Another reason, one suspects, is a desire to reclaim the kind of folk-hero status that Mr. Pickens lost after Mesa’s fall. He might become the “greenest” energy man since Ken Lay was at Enron and Lord John Browne rebranded the “BP” of British Petroleum to mean “beyond petroleum.”

A third reason is less obvious. Mr. Pickens refers to Big Oil as “the monster.” Why such an animus toward an industry that has been at the forefront of the American dream? As it turns out, both Mr. Pickens and his father (a failed independent) spent unhappy years at Phillips Petroleum. During the takeover battles with Big Oil, Boone was professionally and personally smeared and was ultimately denied his dream job: running an integrated major. He also links Mesa’s fall to overdrilling by the cash-flush majors.

I invite historians or Mr. Pickens himself to challenge his interpretation. It is important because no oilman in history has personally spent the time and money on such a crusade.


[1] In 2008, T. Boone proposed to erect multitudinous wind turbines to generate electricity in order for displaced natural gas to replace gasoline and diesel in the transportation market. Pickens Plan I did not get off the political ground, and Pickens crusade evaporated when his $10 billion wind power project stalled.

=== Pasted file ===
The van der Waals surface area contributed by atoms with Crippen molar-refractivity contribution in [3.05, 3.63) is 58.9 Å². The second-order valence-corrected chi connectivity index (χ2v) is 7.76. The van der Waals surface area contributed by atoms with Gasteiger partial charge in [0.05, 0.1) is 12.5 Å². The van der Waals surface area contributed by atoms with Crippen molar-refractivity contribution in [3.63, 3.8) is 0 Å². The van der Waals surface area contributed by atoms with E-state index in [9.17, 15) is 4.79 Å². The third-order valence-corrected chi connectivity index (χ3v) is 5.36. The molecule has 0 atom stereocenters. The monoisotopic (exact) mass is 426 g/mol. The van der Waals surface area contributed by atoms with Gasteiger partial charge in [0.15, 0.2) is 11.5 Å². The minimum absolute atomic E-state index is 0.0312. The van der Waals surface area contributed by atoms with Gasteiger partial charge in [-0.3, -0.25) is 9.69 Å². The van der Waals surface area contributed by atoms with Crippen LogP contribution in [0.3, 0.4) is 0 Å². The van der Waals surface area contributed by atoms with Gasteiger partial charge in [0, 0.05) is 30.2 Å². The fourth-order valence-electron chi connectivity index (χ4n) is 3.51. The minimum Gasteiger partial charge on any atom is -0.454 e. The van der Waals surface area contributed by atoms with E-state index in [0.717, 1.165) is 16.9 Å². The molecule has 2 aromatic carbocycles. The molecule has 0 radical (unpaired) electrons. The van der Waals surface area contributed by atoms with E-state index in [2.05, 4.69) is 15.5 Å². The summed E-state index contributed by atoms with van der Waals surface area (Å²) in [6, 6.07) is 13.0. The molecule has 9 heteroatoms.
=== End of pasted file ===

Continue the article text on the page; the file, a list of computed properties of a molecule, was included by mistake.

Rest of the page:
1 comment

1 Ed Reid { 05.14.13 at 8:49 am }

There is a reason why the Strategic Petroleum Reserve is not called the Tactical Petroleum Reserve, though some of our legislators and Boone Pickens might prefer to ignore it. The US has not had the need to use the SPR for its intended purpose, perhaps simply because it exists. The current political morass in the Middle East would suggest that, if we had good reason to establish the SPR, we have at least as good reason to maintain it as an SPR, rather than begin to use it as a “piggy bank”.

However, if the Administration chose to get out of the way of domestic oil development, any need for the SPR could be obviated over time. In that event, I would much prefer to see the proceeds from the sale of SPR oil used to reduce the national debt, some of which was arguably incurred to fund the SPR. With ample supplies of both domestic oil and domestic natural gas, the market could easily resolve the future of the transportation fuel market, without the participation of “rent seekers”.

Rent seeking will continue as long as there is rent to be sought.